Bjorn Lomborg

Get the facts straight

23 May2020

The developing world needs its own coronavirus policies

Published by The Australian

Across the world, countries have imposed social distancing regulations to avoid overwhelming the health care capacity during the coronavirus pandemic — the so-called “flatten the curve”. Such a policy can make a lot of sense. The first peer-reviewed cost-benefit analysis of the US shows just that. It looks at moderate social distancing, an approach similar to Sweden’s. Here, social interaction is reduced about 40 per cent, allowing schools and work to stay open but dramatically reducing contacts in all other public areas.

14 May2020

Improved Access to Free Senior High School

Published by The Daily Graphic

Achieving universal primary and secondary education is a central target of the UN Sustainable Development Goals. Completion of primary and secondary education equips individuals with the needed skills and knowledge to establish businesses, seek employment, and save to secure their futures. Higher levels of education ultimately result in improved intergenerational mobility and sustained poverty reduction. Ghana continues to face some challenges in this sector, including limited space for increased admission and insufficient infrastructure for senior high school education. In 2017, space...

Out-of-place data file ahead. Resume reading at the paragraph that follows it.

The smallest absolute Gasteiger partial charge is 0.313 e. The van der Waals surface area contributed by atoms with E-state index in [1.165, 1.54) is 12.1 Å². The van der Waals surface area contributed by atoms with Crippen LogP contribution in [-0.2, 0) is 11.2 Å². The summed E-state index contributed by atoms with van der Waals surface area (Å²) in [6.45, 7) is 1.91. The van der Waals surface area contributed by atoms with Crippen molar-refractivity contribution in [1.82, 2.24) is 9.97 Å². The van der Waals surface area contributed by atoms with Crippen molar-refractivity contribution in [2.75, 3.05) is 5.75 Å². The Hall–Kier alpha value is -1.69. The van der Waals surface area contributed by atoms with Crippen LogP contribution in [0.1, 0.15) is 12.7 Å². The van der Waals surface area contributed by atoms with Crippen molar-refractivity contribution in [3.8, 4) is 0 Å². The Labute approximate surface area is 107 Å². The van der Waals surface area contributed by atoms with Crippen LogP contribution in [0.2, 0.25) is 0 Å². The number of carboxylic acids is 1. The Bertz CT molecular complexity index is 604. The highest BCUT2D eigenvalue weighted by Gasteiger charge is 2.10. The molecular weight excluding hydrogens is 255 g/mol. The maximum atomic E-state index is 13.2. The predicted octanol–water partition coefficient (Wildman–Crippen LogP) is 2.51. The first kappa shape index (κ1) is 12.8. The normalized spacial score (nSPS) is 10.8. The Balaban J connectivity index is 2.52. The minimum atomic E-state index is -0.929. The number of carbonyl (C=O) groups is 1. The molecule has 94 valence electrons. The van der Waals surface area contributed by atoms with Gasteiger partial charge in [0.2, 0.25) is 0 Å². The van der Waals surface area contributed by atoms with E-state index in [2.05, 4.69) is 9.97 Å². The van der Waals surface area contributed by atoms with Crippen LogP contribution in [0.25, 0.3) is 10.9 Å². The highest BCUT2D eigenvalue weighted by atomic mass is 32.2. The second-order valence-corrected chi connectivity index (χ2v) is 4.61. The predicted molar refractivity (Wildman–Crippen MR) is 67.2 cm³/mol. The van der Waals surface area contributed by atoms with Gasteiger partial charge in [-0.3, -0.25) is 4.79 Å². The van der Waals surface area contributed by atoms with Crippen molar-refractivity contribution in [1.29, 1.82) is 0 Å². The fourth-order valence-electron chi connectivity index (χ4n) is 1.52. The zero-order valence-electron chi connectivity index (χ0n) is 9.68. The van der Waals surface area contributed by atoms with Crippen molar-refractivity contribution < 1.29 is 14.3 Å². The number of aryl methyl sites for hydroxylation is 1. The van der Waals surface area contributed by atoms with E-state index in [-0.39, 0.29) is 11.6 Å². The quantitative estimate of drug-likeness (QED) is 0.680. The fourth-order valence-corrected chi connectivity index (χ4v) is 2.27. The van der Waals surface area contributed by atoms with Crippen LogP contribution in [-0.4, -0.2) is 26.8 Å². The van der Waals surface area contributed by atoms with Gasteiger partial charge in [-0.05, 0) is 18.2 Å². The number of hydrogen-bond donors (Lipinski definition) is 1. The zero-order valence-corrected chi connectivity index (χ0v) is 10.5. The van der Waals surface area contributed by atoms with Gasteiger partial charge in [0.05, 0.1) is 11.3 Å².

12 May2020

Bjorn Lomborg - The Adam Carolla Show

Published by The Adam Carolla Show

On the Adam Carolla Show, I recently discussed why corona policies will do more harm than good in many developing countries, and that there are much more effective ways to save lives.

7 May2020

Hypertension – Ghana’s Disease of the Future?

Published by The Daily Graphic

In Ghana, health care policy interventions and research budgets have traditionally been directed towards combatting communicable diseases like HIV/AIDS, malaria, and tuberculosis. These are still a major public health concern, but as the country advances toward greater prosperity, the prevalence of non-communicable diseases is also rapidly increasing. Cardiovascular diseases, cancers, and diabetes are particularly on the rise in Ghana, and one of the largest risk factors for complications such as stroke and coronary heart disease is high blood pressure.

1 May2020

WHO says Sweden should be world model for coronavirus response

Published by Tucker Carlson Show

Sweden is what you get when you ask experts to run the show. If we do not have a cure and we don’t have a vaccine that doesn’t seem to be forthcoming, you really have three options. You can let corona rip through society, you can have moderate social distancing (which is what Sweden has done), and you can have strict lockdowns which are what many states have done.” Nobody is suggesting that you should just let corona rip through society but likewise, you need to understand that a strict lockdown is simply not sustainable.

30 Apr2020

Investments in Mental Health for Far-Reaching Benefits

Published by The Daily Graphic